US retail sales up solid 0.3 pct. in April in hopeful sign
FILE - In this Nov. 23, 2017, file photo, Jesus Reyes pushes a television down an aisle as he shops at a Black Friday sale at a Best Buy store in Overland Park, Kan. On Tuesday, May 15, 2018, the Commerce Department releases U.S. retail sales data for April. (AP Photo/Charlie Riedel, File)
May 15, 2018 - 8:13 AM
WASHINGTON - U.S. retail sales rose at a solid pace in April, a sign that consumers may be rebounding from weak spending earlier this year and driving stronger economic growth.
Retail sales increased at a 0.3 per cent rate in April, the Commerce Department said Tuesday, down from a 0.8 per cent gain in March, which was revised higher from 0.6 per cent. The spending gains were spread across most retail categories, with especially big gains at furniture and clothing stores.
Consumer spending has rebounded in the past two months after a weak January and February, a trend that could accelerate growth in the April-June quarter.
"Consumption growth is on track for a big rebound in the second quarter, which should push overall GDP growth up to more than 3 per cent," said Michael Pearce, senior U.S. economist at Capital Economics. That would represent an improvement from the January-March quarter when the economy expanded at a 2.3 per cent annual rate.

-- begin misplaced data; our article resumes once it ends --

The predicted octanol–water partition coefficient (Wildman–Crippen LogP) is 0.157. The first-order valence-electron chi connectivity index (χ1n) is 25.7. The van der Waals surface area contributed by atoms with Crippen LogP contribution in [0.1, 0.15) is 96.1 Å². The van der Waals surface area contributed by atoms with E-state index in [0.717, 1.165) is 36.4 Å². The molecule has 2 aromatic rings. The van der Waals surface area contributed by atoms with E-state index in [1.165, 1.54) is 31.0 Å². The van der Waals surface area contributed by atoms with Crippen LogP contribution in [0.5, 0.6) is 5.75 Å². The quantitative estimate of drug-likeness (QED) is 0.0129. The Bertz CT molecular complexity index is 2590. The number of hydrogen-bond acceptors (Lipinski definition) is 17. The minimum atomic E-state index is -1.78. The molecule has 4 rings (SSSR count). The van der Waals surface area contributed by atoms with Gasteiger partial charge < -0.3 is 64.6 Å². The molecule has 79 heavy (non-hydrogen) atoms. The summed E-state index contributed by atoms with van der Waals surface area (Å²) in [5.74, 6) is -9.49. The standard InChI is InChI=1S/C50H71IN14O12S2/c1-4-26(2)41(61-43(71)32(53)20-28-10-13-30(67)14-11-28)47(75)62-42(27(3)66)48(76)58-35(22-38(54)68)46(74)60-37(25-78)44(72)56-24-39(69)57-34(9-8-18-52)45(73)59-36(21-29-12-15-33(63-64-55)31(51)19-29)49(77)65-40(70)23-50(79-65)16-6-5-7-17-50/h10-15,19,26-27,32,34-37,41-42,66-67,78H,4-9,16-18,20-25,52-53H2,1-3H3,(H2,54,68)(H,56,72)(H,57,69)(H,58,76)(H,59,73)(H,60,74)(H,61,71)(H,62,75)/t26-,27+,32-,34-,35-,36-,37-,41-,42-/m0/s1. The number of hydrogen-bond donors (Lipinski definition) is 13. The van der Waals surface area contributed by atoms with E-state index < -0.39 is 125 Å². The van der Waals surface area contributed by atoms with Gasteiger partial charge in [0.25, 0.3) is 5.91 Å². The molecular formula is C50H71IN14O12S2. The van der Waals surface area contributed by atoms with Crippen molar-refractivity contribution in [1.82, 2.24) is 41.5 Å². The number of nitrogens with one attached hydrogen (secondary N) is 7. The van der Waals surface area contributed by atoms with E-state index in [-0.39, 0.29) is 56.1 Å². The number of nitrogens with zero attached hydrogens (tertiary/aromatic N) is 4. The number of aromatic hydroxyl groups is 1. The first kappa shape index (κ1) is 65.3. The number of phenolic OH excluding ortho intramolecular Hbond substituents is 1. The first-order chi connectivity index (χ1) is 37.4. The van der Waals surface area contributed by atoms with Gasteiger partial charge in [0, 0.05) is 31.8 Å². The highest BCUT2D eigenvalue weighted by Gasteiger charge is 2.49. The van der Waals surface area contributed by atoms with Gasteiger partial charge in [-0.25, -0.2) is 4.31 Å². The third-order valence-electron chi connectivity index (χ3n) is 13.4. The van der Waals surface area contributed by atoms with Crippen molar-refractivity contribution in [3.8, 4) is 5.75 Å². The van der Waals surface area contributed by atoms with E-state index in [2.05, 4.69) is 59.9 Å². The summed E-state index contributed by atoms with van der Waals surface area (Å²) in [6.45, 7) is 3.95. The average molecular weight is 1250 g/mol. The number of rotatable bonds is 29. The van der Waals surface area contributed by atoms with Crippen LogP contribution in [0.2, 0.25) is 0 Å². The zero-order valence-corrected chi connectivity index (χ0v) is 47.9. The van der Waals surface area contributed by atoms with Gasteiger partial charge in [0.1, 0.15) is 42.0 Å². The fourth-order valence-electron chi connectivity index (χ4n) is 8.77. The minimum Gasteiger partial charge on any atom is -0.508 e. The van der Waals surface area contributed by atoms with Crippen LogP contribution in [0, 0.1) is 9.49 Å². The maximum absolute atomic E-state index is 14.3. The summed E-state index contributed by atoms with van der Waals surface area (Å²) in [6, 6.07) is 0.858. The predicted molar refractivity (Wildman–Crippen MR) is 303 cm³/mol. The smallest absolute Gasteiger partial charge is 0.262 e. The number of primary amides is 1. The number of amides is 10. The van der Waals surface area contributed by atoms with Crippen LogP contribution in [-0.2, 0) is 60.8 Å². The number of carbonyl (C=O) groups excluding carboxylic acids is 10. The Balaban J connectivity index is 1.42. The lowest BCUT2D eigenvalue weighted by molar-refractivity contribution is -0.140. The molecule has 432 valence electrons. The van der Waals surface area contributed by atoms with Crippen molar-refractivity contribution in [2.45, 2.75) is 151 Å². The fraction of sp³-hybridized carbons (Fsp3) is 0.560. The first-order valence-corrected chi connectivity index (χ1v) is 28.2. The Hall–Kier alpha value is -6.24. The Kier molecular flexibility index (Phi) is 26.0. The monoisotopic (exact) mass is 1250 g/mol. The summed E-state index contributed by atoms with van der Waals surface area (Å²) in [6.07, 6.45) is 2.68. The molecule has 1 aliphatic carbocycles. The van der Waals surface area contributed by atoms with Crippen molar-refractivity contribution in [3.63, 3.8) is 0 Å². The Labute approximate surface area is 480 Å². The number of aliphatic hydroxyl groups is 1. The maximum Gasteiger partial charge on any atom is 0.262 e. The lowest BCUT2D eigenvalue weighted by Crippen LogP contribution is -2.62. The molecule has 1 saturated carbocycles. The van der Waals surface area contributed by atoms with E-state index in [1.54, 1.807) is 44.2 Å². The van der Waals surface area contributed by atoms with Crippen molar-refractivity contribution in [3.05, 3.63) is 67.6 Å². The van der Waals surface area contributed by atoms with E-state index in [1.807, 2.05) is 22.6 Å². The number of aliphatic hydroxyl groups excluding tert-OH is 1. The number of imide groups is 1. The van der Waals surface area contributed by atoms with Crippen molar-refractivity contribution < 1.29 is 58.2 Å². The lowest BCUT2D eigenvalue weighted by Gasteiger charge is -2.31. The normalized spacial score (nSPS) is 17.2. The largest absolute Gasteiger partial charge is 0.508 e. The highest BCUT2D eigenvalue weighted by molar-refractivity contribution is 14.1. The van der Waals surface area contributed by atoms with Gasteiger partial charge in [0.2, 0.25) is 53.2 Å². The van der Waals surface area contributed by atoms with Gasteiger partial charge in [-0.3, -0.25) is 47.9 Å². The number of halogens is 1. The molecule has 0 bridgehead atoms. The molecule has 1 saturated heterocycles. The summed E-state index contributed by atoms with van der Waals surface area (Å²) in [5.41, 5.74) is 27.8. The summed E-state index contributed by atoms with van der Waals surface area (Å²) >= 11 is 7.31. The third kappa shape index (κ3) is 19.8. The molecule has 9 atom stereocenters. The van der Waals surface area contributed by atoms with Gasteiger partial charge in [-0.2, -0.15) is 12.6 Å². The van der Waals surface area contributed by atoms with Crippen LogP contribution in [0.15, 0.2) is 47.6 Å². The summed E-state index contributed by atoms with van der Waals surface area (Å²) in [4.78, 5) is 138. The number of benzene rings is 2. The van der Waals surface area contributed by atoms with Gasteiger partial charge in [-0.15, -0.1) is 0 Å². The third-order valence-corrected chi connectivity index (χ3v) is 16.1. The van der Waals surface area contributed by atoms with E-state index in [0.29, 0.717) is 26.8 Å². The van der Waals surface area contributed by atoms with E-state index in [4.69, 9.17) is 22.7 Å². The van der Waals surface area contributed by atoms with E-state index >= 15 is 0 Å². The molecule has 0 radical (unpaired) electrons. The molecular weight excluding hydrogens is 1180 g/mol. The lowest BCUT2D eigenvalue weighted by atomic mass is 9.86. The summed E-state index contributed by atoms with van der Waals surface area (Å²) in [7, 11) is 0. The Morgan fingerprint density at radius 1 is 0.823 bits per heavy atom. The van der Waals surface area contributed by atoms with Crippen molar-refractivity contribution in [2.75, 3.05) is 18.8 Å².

A strong job market, which is showing early signs of lifting Americans' incomes, could help drive spending gains in the months ahead. Tax cuts have also left most U.S. households with more money to spend, though that extra cash has been eroded in recent weeks by sharply higher gasoline prices. The unemployment rate has reached a 17-year low of 3.9 per cent. And measures of consumer confidence remain mostly healthy, despite higher gas costs and a rocky stock market.
The Commerce Department's retail sales data showed that clothing-store sales, fueled by price cuts, jumped 1.4 per cent. Sales at home and garden stores rose 0.4 per cent. A category that includes online and catalogue sales increased 0.6 per cent.
Consumer spending climbed at a 4 per cent annual rate in the final three months of last year, the sharpest increase in three years. Americans then cut back in January and February before rebounding in March.
Gas station sales rose 0.8 per cent in April, less than some analysts forecast, largely reflecting price increases. Prices at the pump have risen in the past year, lifted mostly by oil price gains. Tuesday's figures suggest that the price increases haven't yet dragged down other spending. But that could change. Analysts expect gas prices to keep rising as the summer driving season gets underway.
The average price for a gallon of gas nationwide reached $2.88 Tuesday, up 17 cents from a month earlier and 54 cents from a year ago, according to AAA.
Retail sales are closely watched by economists because they provide an early read on consumer spending, the principal driver of the U.S. economy. Store purchases account for about one-third of U.S. consumer spending. Spending on services, such as haircuts and mobile phones plans, makes up the remaining two-thirds.
News from © The Associated Press, 2018